Thursday, April 17, 2014

Three instances when you should amend your return

With tax season over we turn our focus to other things in our life, like more taxes :)

Seriously, now that tax season has come to a close we have a chance to reflect on tax seasons now past. For most of us, we assume when the return is filed that the case is closed and we look forward to next year when we can get our taxes out of the way (yeah right). But, if you have one of these instances you might want to seriously consider having someone review your return, before you get a love letter from the IRS.

1. You did not report your stock sales on your return. Stock sales, bond sales, and sales of investments outside of retirement accounts are like the gift that keeps giving for the IRS. I cannot tell you how many times during the year I get that phone call. It usually starts out like this, " Hey Tony, yeah, I forgot to tell you that I sold some stock (bonds, whatever) during the year, but I lost money on the sale and the IRS says I owe a bunch of money. What's the deal?" Recently there have been changes in tax reporting due to stock sales that are designed to eliminate these issues. But generally speaking, if you have sold investments and not reported them on your return, you should strongly consider the advice of an expert.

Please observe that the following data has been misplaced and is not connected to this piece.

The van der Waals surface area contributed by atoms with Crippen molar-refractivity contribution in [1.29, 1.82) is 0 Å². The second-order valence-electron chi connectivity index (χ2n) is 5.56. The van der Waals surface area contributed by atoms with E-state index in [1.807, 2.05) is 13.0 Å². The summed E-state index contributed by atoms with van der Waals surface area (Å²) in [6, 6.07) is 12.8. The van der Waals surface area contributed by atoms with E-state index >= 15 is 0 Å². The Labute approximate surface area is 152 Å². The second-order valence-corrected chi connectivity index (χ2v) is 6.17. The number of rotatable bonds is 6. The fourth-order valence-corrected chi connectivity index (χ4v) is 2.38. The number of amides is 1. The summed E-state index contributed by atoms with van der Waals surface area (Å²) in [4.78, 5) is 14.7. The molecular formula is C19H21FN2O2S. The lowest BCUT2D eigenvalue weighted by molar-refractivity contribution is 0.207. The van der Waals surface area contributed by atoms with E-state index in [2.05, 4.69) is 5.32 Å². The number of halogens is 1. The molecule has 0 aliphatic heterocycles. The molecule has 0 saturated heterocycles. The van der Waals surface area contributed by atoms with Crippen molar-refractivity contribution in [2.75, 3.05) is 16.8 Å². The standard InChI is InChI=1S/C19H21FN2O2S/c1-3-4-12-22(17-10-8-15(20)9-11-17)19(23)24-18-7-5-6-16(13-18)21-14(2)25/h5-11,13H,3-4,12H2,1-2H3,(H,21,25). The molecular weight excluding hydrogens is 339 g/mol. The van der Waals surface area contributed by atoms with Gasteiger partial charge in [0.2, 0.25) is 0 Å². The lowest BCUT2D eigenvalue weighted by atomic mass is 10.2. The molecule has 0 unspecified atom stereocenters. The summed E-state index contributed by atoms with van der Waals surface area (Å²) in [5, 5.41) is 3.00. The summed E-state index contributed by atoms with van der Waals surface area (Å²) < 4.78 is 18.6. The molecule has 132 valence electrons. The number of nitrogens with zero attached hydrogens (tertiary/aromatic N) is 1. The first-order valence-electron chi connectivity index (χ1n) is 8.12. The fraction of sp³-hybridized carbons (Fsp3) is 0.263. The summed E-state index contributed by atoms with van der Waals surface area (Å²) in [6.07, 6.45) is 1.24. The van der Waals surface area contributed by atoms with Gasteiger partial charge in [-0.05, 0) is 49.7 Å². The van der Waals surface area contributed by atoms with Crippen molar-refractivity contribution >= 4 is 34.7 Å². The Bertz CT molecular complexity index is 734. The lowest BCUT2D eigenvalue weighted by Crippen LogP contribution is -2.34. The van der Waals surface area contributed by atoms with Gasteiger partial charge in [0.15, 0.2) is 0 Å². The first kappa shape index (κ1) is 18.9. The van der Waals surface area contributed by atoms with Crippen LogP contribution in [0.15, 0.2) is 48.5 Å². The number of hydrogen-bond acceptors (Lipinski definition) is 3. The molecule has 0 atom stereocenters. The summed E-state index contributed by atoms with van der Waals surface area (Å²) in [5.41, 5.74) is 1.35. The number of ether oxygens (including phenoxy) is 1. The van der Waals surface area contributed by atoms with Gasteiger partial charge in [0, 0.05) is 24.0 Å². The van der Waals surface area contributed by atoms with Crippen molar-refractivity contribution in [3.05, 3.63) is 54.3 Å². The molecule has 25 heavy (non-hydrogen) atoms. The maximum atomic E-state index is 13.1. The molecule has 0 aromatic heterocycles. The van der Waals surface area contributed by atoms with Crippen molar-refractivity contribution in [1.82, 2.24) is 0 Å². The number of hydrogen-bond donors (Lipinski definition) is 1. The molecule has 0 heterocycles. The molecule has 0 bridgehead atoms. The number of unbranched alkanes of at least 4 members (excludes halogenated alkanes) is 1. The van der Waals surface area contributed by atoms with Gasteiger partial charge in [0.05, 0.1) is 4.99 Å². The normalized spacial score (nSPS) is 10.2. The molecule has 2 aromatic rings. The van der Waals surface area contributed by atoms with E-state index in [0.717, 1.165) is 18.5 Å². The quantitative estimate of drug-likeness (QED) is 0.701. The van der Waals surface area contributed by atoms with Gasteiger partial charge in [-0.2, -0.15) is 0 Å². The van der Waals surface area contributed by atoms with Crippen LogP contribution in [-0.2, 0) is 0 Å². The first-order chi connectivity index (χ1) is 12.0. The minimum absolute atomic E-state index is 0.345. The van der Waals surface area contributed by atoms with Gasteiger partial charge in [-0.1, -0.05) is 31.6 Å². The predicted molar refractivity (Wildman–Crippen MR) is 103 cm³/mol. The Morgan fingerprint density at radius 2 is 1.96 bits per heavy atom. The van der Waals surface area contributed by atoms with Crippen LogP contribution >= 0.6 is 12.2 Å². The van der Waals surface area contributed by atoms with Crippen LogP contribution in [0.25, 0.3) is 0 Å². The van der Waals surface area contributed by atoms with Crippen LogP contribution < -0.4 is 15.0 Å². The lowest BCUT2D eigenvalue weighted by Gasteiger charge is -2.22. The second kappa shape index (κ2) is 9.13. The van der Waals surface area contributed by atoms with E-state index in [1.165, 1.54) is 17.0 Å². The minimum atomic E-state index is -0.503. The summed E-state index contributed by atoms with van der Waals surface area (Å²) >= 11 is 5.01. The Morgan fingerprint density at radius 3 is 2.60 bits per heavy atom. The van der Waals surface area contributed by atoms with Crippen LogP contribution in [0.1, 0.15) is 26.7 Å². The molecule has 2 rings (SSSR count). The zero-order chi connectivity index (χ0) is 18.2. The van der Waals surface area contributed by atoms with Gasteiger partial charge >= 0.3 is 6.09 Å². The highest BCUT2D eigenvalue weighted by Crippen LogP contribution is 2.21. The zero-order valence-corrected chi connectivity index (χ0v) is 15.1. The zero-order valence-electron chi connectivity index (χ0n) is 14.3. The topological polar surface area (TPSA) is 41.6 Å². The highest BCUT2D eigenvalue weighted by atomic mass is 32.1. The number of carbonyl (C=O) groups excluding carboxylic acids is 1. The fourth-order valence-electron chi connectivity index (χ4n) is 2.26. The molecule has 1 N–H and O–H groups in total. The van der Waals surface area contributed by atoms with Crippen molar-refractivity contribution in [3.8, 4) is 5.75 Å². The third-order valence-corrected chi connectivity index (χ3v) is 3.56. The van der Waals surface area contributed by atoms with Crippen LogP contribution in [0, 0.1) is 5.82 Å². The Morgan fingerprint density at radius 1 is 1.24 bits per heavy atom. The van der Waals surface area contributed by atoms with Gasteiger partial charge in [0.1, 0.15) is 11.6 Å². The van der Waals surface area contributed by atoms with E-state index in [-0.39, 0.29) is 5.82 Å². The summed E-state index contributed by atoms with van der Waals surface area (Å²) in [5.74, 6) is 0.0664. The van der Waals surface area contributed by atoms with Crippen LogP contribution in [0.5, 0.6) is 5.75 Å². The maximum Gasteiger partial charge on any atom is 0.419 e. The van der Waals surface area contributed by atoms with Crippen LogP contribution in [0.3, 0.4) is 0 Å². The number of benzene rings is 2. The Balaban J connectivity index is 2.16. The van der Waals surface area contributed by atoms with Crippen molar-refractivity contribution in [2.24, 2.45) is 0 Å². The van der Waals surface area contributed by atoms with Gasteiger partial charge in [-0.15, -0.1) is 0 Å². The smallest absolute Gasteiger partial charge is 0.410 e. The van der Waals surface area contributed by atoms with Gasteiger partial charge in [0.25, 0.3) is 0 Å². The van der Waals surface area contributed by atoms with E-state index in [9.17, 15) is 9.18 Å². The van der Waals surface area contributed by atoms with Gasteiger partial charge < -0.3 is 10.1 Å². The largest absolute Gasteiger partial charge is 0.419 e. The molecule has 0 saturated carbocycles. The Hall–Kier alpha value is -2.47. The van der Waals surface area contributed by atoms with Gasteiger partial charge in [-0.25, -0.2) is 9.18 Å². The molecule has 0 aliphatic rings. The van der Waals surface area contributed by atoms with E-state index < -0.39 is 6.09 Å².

2. You did not understand the questions from your tax preparation software, and now you are thinking that you either paid way too much, or not nearly enough in taxes during the year. Did you know that your return, once filed usually has a three year audit window. This is important when you are filing incorrect information. But more important, if you have a situation where the information on your return was fraudulent, then the audit window does not close...Bad news for all you scammers out there (just kidding).

3. If you did not report all of your withholding for the year. This might sound obvious. But you would be surprised, how often we review prior returns and find that someone overpaid due to a clerical error (usually if you underpay the IRS or local government is more than willing to point out your mistake for you).

If you think you fall into one of these categories, or you have your own, I would love to hear it.

Until next time, happy taxing.

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